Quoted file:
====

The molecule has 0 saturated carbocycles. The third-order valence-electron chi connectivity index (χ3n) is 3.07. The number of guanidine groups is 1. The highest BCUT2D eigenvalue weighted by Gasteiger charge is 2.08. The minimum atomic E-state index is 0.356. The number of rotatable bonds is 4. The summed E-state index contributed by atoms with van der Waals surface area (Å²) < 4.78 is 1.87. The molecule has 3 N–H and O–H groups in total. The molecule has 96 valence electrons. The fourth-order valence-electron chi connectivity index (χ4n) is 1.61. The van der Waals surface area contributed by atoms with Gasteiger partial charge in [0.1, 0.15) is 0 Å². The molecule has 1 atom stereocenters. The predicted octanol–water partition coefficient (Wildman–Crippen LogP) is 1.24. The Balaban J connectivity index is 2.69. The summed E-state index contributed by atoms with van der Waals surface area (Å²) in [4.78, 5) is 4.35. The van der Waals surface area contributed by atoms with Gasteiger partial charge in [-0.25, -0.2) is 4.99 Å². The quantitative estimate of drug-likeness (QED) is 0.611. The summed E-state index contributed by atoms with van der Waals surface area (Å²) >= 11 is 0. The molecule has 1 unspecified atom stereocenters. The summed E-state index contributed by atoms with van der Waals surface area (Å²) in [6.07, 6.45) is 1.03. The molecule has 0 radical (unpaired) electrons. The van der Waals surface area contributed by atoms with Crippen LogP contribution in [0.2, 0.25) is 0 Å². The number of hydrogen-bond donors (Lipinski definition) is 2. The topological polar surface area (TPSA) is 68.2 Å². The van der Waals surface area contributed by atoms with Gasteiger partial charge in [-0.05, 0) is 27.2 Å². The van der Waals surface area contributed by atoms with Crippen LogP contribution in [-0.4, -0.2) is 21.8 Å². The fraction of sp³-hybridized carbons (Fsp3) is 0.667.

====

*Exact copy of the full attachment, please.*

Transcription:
The molecule has 0 saturated carbocycles. The third-order valence-electron chi connectivity index (χ3n) is 3.07. The number of guanidine groups is 1. The highest BCUT2D eigenvalue weighted by Gasteiger charge is 2.08. The minimum atomic E-state index is 0.356. The number of rotatable bonds is 4. The summed E-state index contributed by atoms with van der Waals surface area (Å²) < 4.78 is 1.87. The molecule has 3 N–H and O–H groups in total. The molecule has 96 valence electrons. The fourth-order valence-electron chi connectivity index (χ4n) is 1.61. The van der Waals surface area contributed by atoms with Gasteiger partial charge in [0.1, 0.15) is 0 Å². The molecule has 1 atom stereocenters. The predicted octanol–water partition coefficient (Wildman–Crippen LogP) is 1.24. The Balaban J connectivity index is 2.69. The summed E-state index contributed by atoms with van der Waals surface area (Å²) in [4.78, 5) is 4.35. The van der Waals surface area contributed by atoms with Gasteiger partial charge in [-0.25, -0.2) is 4.99 Å². The quantitative estimate of drug-likeness (QED) is 0.611. The summed E-state index contributed by atoms with van der Waals surface area (Å²) >= 11 is 0. The molecule has 1 unspecified atom stereocenters. The summed E-state index contributed by atoms with van der Waals surface area (Å²) in [6.07, 6.45) is 1.03. The molecule has 0 radical (unpaired) electrons. The van der Waals surface area contributed by atoms with Crippen LogP contribution in [0.2, 0.25) is 0 Å². The number of hydrogen-bond donors (Lipinski definition) is 2. The topological polar surface area (TPSA) is 68.2 Å². The van der Waals surface area contributed by atoms with Gasteiger partial charge in [-0.05, 0) is 27.2 Å². The van der Waals surface area contributed by atoms with Crippen LogP contribution in [-0.4, -0.2) is 21.8 Å². The fraction of sp³-hybridized carbons (Fsp3) is 0.667.